Taboo-breaking Basque comedy is blockbuster in Spain
By Emma Pinedo
MADRID (Reuters) - Spanish filmgoers are lining up for a surprise hit comedy about Basques and separatist guerrillas - complete with jokes about car-bombings - in a film that would have been unthinkable in Spain before now.
The movie, "8 Apellidos Vascos" (8 Basque Surnames), has viewers in stitches over the cultural divide between a slick-haired young man from southern Spain and his Basque girlfriend.
"It is very, very healthy for all of us that we are laughing at ourselves and especially that people in troubled areas of the country are able to laugh at themselves," Enrique Gonzalez Macho, president of the Spanish Film Academy, said in a television interview on Monday.
The Basque separatist movement ETA declared an end to its armed struggle in 2011, after decades of violence in which more than 100 people were killed. Hundreds of ETA members have been jailed for life.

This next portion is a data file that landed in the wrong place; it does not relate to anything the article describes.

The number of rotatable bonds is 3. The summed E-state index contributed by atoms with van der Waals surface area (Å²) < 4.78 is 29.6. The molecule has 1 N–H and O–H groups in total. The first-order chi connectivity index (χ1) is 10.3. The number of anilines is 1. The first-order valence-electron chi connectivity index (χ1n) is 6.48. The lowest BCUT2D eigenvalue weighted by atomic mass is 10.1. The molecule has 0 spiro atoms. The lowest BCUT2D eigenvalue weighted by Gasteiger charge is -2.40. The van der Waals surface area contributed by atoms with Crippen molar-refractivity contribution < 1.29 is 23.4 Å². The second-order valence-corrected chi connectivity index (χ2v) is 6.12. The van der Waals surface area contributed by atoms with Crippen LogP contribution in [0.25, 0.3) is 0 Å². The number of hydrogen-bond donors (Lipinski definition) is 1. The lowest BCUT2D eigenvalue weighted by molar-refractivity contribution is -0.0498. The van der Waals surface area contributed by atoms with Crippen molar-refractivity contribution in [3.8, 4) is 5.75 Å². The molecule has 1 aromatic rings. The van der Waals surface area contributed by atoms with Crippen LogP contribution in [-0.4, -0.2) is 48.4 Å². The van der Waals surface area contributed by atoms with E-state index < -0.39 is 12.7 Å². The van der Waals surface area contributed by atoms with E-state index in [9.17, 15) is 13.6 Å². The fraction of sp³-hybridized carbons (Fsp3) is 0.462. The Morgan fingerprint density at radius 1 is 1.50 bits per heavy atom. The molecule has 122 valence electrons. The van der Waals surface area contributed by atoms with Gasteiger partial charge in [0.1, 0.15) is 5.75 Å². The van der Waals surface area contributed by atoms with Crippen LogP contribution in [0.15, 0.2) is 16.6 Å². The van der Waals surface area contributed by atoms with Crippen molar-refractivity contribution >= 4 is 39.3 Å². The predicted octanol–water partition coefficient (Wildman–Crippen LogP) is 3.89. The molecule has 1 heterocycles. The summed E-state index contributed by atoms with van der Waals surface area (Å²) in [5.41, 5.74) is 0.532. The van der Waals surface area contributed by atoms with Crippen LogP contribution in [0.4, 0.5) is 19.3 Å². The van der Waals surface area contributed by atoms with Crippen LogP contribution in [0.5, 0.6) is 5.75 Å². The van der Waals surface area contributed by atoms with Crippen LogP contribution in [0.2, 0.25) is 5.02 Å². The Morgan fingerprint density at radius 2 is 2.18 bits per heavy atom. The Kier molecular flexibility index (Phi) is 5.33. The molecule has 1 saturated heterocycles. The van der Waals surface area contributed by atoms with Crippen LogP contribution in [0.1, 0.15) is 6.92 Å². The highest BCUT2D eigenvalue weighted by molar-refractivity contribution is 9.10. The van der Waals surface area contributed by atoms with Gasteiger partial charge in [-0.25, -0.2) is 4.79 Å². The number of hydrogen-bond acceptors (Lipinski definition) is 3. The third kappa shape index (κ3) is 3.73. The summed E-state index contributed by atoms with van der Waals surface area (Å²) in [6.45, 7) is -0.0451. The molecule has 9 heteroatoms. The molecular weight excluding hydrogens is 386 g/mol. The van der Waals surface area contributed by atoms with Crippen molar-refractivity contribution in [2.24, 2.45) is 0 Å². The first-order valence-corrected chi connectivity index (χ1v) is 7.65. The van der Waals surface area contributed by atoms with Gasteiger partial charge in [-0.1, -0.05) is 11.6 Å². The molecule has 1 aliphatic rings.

The pro-ETA newspaper Gara, which was not amused by the movie, ran a scathing review.
"Nothing good could come of a production with an advertising campaign based on the same jokes about Basques and Andalucians that were told during the Franco era," wrote critic Mikel Insausti.
Non-Basque actors playing Basques were unconvincing as was the Basque hamlet created by the filmmakers, he said.
But the taboo-breaking film racked up 16 million euros ($22 million) at the box office in its first three weekends - a boon for the stricken national film industry where it is rare for a Spanish movie to gross more than 10 million euros. Continued...